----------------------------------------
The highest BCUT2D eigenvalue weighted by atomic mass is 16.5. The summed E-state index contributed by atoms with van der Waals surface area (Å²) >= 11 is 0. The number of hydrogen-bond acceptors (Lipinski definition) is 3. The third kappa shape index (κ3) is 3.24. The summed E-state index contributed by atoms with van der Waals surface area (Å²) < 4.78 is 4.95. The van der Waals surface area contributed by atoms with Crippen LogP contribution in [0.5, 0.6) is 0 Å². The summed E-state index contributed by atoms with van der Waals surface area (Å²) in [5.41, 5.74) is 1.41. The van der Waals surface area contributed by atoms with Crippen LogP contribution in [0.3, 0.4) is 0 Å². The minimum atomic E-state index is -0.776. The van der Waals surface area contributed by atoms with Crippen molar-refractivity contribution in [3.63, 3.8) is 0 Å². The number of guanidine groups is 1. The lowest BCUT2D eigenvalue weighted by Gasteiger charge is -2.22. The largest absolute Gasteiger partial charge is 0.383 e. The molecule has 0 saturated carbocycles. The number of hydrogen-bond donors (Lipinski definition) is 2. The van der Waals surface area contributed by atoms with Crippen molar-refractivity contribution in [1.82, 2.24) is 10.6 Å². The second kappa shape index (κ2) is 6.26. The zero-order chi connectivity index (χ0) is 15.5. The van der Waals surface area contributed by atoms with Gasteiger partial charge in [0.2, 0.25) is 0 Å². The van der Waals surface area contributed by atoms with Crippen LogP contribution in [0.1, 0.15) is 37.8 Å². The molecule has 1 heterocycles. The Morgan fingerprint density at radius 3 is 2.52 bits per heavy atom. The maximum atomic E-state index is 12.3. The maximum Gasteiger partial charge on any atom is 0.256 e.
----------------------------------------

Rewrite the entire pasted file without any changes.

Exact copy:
The highest BCUT2D eigenvalue weighted by atomic mass is 16.5. The summed E-state index contributed by atoms with van der Waals surface area (Å²) >= 11 is 0. The number of hydrogen-bond acceptors (Lipinski definition) is 3. The third kappa shape index (κ3) is 3.24. The summed E-state index contributed by atoms with van der Waals surface area (Å²) < 4.78 is 4.95. The van der Waals surface area contributed by atoms with Crippen LogP contribution in [0.5, 0.6) is 0 Å². The summed E-state index contributed by atoms with van der Waals surface area (Å²) in [5.41, 5.74) is 1.41. The van der Waals surface area contributed by atoms with Crippen LogP contribution in [0.3, 0.4) is 0 Å². The minimum atomic E-state index is -0.776. The van der Waals surface area contributed by atoms with Crippen molar-refractivity contribution in [3.63, 3.8) is 0 Å². The number of guanidine groups is 1. The lowest BCUT2D eigenvalue weighted by Gasteiger charge is -2.22. The largest absolute Gasteiger partial charge is 0.383 e. The molecule has 0 saturated carbocycles. The number of hydrogen-bond donors (Lipinski definition) is 2. The van der Waals surface area contributed by atoms with Crippen molar-refractivity contribution in [1.82, 2.24) is 10.6 Å². The second kappa shape index (κ2) is 6.26. The zero-order chi connectivity index (χ0) is 15.5. The van der Waals surface area contributed by atoms with Gasteiger partial charge in [0.2, 0.25) is 0 Å². The van der Waals surface area contributed by atoms with Crippen LogP contribution in [0.1, 0.15) is 37.8 Å². The molecule has 1 heterocycles. The Morgan fingerprint density at radius 3 is 2.52 bits per heavy atom. The maximum atomic E-state index is 12.3. The maximum Gasteiger partial charge on any atom is 0.256 e.